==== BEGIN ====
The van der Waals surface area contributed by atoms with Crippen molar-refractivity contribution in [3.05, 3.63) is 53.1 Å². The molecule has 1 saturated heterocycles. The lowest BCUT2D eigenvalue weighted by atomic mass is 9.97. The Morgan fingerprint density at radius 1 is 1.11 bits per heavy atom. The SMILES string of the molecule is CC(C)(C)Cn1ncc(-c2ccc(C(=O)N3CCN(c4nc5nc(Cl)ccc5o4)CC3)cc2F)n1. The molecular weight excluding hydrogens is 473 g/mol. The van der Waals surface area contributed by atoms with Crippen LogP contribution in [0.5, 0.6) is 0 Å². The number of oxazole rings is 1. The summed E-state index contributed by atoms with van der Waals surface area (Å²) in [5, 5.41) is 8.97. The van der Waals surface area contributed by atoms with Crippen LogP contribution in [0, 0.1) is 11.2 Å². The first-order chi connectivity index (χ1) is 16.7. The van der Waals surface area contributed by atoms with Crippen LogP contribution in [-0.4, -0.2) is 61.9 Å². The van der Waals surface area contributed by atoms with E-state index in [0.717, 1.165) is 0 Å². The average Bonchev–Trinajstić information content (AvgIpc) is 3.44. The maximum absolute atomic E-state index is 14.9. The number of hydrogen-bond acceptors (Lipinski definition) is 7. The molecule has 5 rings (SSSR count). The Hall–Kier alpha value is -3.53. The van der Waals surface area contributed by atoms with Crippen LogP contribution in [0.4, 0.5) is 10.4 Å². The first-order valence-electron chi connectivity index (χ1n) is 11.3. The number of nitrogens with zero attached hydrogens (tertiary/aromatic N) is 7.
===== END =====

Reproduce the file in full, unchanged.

The van der Waals surface area contributed by atoms with Crippen molar-refractivity contribution in [3.05, 3.63) is 53.1 Å². The molecule has 1 saturated heterocycles. The lowest BCUT2D eigenvalue weighted by atomic mass is 9.97. The Morgan fingerprint density at radius 1 is 1.11 bits per heavy atom. The SMILES string of the molecule is CC(C)(C)Cn1ncc(-c2ccc(C(=O)N3CCN(c4nc5nc(Cl)ccc5o4)CC3)cc2F)n1. The molecular weight excluding hydrogens is 473 g/mol. The van der Waals surface area contributed by atoms with Crippen LogP contribution in [0.5, 0.6) is 0 Å². The number of oxazole rings is 1. The summed E-state index contributed by atoms with van der Waals surface area (Å²) in [5, 5.41) is 8.97. The van der Waals surface area contributed by atoms with Crippen LogP contribution in [0, 0.1) is 11.2 Å². The first-order chi connectivity index (χ1) is 16.7. The van der Waals surface area contributed by atoms with Crippen LogP contribution in [-0.4, -0.2) is 61.9 Å². The van der Waals surface area contributed by atoms with E-state index in [0.717, 1.165) is 0 Å². The average Bonchev–Trinajstić information content (AvgIpc) is 3.44. The maximum absolute atomic E-state index is 14.9. The number of hydrogen-bond acceptors (Lipinski definition) is 7. The molecule has 5 rings (SSSR count). The Hall–Kier alpha value is -3.53. The van der Waals surface area contributed by atoms with Crippen LogP contribution in [0.4, 0.5) is 10.4 Å². The first-order valence-electron chi connectivity index (χ1n) is 11.3. The number of nitrogens with zero attached hydrogens (tertiary/aromatic N) is 7.